The story of the battle of wills between the world’s most powerful man, Richard Nixon, and the journalist who attempted to extract the truth behind the most famous political scandal of all time.

Slick, smart, superb American filmmaking

A greed-and-glory-fuelled arm wrestle between two alpha-males struggling with their own limitations, lies at the centre of Frost/Nixon; director Ron Howard’s supremely confident and compelling version of one of the most celebrated moments in television history.

Though he struggles inwardly with the stigma of being ousted from the Oval Office, Frank Langella’s Richard Nixon is a man who won’t let the air of presidential impenetrability and hubristic entitlement desert him. Michael Sheen’s David Frost is an egotist and showman, a man for whom the symbolic trophy of snaring the first interview with Nixon post-impeachment is far more important than the breadth of responsibility it carries with it.

In constructing the interview scenario, Howard portrays both men as opportunists. Frost wants to break free of his shallow chat show host image; Nixon, urged on by his Hollywood agent 'Swifty’ Lazarr (Toby Jones), sees dollar signs and a bridge to repair the American public’s image of him as the country’s most famous crook.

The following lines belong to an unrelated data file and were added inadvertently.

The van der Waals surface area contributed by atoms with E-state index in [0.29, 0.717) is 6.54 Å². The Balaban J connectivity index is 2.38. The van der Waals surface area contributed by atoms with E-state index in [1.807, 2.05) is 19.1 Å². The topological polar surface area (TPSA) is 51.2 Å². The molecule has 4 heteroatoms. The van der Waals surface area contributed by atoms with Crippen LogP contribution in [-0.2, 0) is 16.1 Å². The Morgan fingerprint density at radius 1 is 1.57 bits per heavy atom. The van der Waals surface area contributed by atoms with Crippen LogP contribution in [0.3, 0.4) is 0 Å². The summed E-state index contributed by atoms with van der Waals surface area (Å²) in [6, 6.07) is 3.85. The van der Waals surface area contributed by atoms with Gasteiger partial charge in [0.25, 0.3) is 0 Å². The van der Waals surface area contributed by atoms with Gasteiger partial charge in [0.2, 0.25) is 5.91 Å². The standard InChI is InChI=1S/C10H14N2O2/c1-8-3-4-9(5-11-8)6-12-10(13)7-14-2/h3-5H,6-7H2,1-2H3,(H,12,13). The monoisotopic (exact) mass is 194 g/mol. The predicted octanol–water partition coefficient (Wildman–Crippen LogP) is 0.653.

Each man has their own team of guardian angels that act to steer their fate. Television producer Matthew McFadyen, political analyst Sam Rockwell and broadcast journalist Oliver Platt are the voices inside David Frost’s head that he largely ignores until it is almost too late to save his career; personal aide Kevin Bacon is the square-jawed backbone that looks out for Nixon and America, when the ex-President’s ego betrays his actions.

Ron Howard has finally shown enough maturity as a filmmaker to divest himself and his film of any sentimental denouement. Even his most celebrated works in recent years (A Beautiful Mind, Cinderella Man) have settled for cloyingly sweet final acts. His best film to this point, The Missing with Cate Blanchett, showed an edgier Howard, not afraid to accept that stories doesn’t always need happy endings to be resonant and satisfying.

explores the role that television played at the height of its power in shaping a nation\'s opinion (Sam Rockwell’s final speech about \"The power of the close-up" spells that out, perhaps a little too clearly). But the strength of the film is in the performances of an Oscar-nominated Langella, who is majestic, frightening and pitiful as the disgraced Commander In Chief; and the mouse-like Sheen, whose crumbling, bumbling yet triumphant Frost presents as fine a character arc as you’ll see in any movie.

Slick, smart, superb American filmmaking.


2 hours 2 min
Wed, 04/29/2009 - 11